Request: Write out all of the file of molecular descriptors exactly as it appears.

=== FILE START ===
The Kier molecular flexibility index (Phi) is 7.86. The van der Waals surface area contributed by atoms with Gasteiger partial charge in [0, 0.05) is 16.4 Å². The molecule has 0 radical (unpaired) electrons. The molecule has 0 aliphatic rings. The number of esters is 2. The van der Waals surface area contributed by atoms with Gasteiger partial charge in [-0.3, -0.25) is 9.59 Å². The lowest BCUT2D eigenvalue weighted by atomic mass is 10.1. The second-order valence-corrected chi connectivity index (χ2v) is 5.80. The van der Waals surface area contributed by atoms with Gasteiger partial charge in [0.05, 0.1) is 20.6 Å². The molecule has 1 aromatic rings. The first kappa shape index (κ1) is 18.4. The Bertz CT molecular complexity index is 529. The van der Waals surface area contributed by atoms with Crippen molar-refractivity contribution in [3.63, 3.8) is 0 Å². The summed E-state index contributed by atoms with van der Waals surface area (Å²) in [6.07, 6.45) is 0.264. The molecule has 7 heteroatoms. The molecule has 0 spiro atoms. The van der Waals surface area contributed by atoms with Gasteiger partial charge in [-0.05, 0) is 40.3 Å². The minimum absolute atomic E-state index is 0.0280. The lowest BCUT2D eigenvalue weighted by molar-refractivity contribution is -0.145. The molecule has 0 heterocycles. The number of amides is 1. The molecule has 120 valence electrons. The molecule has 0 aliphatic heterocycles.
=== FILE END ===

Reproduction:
The Kier molecular flexibility index (Phi) is 7.86. The van der Waals surface area contributed by atoms with Gasteiger partial charge in [0, 0.05) is 16.4 Å². The molecule has 0 radical (unpaired) electrons. The molecule has 0 aliphatic rings. The number of esters is 2. The van der Waals surface area contributed by atoms with Gasteiger partial charge in [-0.3, -0.25) is 9.59 Å². The lowest BCUT2D eigenvalue weighted by atomic mass is 10.1. The second-order valence-corrected chi connectivity index (χ2v) is 5.80. The van der Waals surface area contributed by atoms with Gasteiger partial charge in [0.05, 0.1) is 20.6 Å². The molecule has 1 aromatic rings. The first kappa shape index (κ1) is 18.4. The Bertz CT molecular complexity index is 529. The van der Waals surface area contributed by atoms with Crippen molar-refractivity contribution in [3.63, 3.8) is 0 Å². The summed E-state index contributed by atoms with van der Waals surface area (Å²) in [6.07, 6.45) is 0.264. The molecule has 7 heteroatoms. The molecule has 0 spiro atoms. The van der Waals surface area contributed by atoms with Gasteiger partial charge in [-0.05, 0) is 40.3 Å². The minimum absolute atomic E-state index is 0.0280. The lowest BCUT2D eigenvalue weighted by molar-refractivity contribution is -0.145. The molecule has 0 heterocycles. The number of amides is 1. The molecule has 120 valence electrons. The molecule has 0 aliphatic heterocycles.